Dehydrating: Drying Foods for Long Term Storage

When planning and planting your garden, consider how much produce you can use and how much you need. You don’t want to plant rows and rows of spinach only to have most of it go to waste because you can’t eat it fast enough and you find that you only enjoy it fresh. Most produce can be frozen, canned, dehydrated or otherwise stored to be used throughout the winter months when nothing is growing. Due to a variety of reasons (some more practical than others), our clan has been slowly moving away from freezing and focusing instead on canning and drying.

My parents have a small hobby farm with two gardens covering more square footage than their 5 bedroom farm house. Their gardens cover about 6,500 sq ft. This means that there is a lot of produce to store away. That may seem like an extreme amount of garden space for one couple, but our clan consists of 18 people.

We have 3 identical dehydrators belonging to various clan members that tend to rotate between who needs them at the time. Growing and drying your own herbs is another popular choice. You can make your own Italian seasoning or chili powder. I like to grow hot peppers, so I dry most of the peppers and grind them up for red pepper flakes to use in my homemade chili powder and to sprinkle on our weekly pizzas. Onions and garlic can be dried and ground to make powders, as well. Imagine a spice rack where everything came from your garden!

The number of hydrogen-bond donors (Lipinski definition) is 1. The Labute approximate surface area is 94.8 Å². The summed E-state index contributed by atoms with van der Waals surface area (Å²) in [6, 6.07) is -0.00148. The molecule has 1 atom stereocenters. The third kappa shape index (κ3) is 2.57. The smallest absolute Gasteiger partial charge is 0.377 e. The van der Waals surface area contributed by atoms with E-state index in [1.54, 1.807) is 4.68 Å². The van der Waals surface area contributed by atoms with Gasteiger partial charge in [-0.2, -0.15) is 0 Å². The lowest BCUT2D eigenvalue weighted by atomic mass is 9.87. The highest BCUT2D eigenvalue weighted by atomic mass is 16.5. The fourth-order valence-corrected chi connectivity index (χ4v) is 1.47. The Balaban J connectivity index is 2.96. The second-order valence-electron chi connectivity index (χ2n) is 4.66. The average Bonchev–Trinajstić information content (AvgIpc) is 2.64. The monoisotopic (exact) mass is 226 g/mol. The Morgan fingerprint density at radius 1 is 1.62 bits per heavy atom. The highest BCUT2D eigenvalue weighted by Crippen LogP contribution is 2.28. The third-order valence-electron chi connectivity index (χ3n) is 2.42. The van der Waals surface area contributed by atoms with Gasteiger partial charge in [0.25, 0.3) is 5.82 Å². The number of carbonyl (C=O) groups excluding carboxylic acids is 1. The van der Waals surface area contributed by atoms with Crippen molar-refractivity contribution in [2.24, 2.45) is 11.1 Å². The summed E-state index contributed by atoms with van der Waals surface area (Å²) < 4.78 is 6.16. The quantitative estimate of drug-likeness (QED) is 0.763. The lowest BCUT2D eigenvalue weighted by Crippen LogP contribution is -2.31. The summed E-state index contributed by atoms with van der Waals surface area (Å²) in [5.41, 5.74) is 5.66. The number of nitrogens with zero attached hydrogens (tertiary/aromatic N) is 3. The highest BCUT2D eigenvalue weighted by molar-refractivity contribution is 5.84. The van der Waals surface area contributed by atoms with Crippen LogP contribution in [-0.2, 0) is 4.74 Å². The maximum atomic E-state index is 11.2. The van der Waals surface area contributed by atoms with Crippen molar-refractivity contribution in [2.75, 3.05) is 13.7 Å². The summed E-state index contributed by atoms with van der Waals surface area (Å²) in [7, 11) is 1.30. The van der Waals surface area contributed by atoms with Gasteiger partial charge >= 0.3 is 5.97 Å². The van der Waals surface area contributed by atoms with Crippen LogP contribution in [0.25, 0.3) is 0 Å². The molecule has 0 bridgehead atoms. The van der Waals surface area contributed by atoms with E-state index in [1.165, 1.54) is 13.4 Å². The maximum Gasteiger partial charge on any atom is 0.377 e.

In the fall, everyone will be drying apples. I mainly use dried apples as snacks, but you can also use them for baking. Simply re hydrate and use as normal. They won’t be crisp, but baking will make them soft anyway. We have 2 black currant bushes that produce quite well some years, so I dry all the berries. I also dry strawberries, bananas and pineapple that I buy at the grocery store. The main use for dried fruits in our house is for granola.

We don’t eat commercial cereal, so I regularly make granola cereal. The kids enjoy selecting their own dried fruits to add to their cereal. It is something like a buffet. And what kid doesn’t like making some of their own decisions when it comes to food?

I bought the pineapple chunks in 100% juice and just dehydrated them as they were. The bananas and strawberries were sliced into about 1/4″ slices. I used one of those very handy apple peeler, corer, slicers on the apples. My kids loved helping with that, as well. I also put the apples into a solution of water and lemon juice (4 parts water to 1 part lemon juice) after slicing them in order to keep them from getting too brown during the drying process.

Beef jerky is another popular dehydrator snack. During our main sport season (all of my kids swim), I make beef jerky sticks about every other week to bring to meets. I also make jerky sticks when we are planning a road trip or camping trip. They are easy and delicious, and everyone in my house loves them. I also dry kale for kale chips and add some of my homemade garlic powder.

For specific drying times, recipes, and tips for use, look at the manual for your dehydrator. If you can’t find your manual or need a quick reference, you can check out the Nesco dehydrator manual PDF.

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